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Math Help - Infinite Dimensional Vector Space.

  1. #1
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    Infinite Dimensional Vector Space.

    There is a 3 part question that I have been working on.

    The first 2 parts are show that for a finite dimensional vector space:

    S \circ T is invertible if and only if S and T are invertible.
    S \circ T = I if and only if T \circ S = I

    Theese two I have successfully proven. It is the last part I am having trouble with which is:

    Give an example for each that shows that the statements are false for infinite dimensional vector spaces.

    Any help would be appreciated, Thanks!
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  2. #2
    MHF Contributor Bruno J.'s Avatar
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    Hint : consider the vector space V of sequences of real numbers with the map S: (a_1,\dots,a_n,\dots) \mapsto (0,a_1,\dots,a_n,\dots). Show that S has a left inverse which is not a right inverse.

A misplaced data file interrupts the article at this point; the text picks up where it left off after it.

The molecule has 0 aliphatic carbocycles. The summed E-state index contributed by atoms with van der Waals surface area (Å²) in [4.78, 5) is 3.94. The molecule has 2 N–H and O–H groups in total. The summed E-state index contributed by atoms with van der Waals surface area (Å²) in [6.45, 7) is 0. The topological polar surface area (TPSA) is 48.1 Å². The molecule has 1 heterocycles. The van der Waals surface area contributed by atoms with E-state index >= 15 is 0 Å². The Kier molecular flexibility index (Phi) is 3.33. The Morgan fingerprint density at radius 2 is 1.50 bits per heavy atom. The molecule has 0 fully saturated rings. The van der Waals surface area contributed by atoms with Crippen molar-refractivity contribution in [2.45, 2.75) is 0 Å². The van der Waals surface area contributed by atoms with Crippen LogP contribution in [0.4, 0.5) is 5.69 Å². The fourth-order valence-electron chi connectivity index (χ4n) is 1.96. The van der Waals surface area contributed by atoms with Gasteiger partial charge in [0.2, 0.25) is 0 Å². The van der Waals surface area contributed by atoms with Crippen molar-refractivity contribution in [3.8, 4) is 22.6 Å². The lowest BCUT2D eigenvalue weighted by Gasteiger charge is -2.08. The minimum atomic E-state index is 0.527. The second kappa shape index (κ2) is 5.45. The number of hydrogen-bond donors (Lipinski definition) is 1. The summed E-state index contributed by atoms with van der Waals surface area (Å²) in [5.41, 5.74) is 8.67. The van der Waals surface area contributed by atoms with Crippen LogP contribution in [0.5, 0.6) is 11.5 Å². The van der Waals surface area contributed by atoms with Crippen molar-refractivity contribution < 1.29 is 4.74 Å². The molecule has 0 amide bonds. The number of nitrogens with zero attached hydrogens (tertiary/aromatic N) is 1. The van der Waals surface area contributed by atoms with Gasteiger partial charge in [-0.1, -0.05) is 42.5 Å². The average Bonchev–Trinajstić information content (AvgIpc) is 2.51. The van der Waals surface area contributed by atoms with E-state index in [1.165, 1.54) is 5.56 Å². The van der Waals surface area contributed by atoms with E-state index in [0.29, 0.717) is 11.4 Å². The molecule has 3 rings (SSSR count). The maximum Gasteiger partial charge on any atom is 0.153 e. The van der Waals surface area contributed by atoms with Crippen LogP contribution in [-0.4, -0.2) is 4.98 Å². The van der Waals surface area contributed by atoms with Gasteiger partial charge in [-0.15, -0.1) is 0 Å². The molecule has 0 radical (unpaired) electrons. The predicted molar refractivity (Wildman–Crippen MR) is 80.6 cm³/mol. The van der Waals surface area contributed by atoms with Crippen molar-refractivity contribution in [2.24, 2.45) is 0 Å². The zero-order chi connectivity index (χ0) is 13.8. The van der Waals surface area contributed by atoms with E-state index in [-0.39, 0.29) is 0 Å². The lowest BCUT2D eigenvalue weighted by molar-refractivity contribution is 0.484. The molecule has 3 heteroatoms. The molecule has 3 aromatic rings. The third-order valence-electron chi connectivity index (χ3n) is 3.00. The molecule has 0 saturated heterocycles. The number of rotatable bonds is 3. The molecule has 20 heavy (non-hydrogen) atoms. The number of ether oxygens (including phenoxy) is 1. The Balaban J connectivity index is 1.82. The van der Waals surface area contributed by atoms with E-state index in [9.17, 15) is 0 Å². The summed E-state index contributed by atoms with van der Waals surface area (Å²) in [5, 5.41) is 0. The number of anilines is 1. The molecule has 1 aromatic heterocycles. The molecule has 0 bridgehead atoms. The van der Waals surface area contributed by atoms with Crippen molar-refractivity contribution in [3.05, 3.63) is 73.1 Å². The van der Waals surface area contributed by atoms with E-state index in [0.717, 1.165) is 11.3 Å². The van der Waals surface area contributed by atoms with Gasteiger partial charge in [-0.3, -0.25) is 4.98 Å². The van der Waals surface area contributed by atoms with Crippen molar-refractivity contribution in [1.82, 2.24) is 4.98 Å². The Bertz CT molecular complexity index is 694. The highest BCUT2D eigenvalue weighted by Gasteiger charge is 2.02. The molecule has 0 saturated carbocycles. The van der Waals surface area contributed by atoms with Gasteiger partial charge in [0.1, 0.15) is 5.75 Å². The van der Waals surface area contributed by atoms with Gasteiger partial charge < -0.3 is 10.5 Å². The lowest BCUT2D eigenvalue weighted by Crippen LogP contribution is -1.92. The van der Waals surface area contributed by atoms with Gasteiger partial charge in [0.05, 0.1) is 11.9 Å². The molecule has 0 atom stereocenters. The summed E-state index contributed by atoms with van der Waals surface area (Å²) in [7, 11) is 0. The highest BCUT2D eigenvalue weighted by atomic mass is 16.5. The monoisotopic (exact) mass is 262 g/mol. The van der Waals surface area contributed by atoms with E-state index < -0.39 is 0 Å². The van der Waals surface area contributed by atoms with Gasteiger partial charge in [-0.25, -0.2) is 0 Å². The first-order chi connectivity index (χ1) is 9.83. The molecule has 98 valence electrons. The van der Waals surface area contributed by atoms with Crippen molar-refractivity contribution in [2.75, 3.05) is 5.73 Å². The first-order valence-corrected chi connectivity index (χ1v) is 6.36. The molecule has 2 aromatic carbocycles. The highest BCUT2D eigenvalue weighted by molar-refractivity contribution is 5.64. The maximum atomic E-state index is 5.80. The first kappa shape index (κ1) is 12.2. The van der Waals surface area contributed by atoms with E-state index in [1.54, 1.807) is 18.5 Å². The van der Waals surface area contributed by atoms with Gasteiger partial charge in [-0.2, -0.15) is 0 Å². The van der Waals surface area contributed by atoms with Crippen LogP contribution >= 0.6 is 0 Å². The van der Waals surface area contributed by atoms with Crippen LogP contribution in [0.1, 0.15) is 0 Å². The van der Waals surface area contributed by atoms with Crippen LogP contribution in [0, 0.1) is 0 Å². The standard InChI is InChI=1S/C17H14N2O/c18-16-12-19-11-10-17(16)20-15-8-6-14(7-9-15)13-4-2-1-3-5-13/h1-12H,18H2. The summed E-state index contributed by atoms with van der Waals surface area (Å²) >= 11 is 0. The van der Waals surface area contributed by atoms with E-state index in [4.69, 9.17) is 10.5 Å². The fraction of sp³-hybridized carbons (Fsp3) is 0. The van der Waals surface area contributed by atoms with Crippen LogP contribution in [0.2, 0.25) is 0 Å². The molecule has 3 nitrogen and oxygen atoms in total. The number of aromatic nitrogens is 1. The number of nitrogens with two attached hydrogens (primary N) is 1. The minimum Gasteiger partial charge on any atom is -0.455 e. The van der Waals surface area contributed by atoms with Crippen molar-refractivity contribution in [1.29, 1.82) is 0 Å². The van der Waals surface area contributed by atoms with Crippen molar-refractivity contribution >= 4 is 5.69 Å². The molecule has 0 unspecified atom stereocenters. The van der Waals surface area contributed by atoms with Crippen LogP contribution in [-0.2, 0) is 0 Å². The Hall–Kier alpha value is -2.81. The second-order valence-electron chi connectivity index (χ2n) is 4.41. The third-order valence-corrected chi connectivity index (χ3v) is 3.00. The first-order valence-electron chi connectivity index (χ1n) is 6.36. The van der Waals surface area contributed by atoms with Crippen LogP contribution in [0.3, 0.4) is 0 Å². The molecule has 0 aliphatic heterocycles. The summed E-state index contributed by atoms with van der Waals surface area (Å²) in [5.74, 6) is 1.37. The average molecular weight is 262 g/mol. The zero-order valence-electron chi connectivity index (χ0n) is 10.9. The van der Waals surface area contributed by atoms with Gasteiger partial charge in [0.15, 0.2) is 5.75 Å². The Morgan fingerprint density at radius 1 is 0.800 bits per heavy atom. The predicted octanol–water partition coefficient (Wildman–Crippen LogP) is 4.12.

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  3. #3
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    Thanks for the hint!

    Here is what I got

    Let
    and T: (b_1,...,b_n,...) \mapsto (b_2,...,b_{n+1},...)

    S \circ T will give us the original sequence however
    T \circ S wont. This proves the second
    " if and only if " does not hold for infinite dimensional matrices.

    However Im still not sure how to prove the first part " is invertible if and only if and are invertible." does not hold for infinite dimensional matrices.
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  4. #4
    MHF Contributor Bruno J.'s Avatar
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    Well you have to be careful; T\circ S is the identity map, not S\circ T. You are right that it proves the second part of the problem.

    For the first part, notice that T\circ S is invertible (it's the identity!) but that T is not. So the part of the statement which says "If T\circ S is invertible, then both T and S are invertible" is false. The part which says "If both T and S are invertible, then T\circ S is invertible" is always true; the inverse of T\circ S is then given by S^{-1}\circ T^{-1}.
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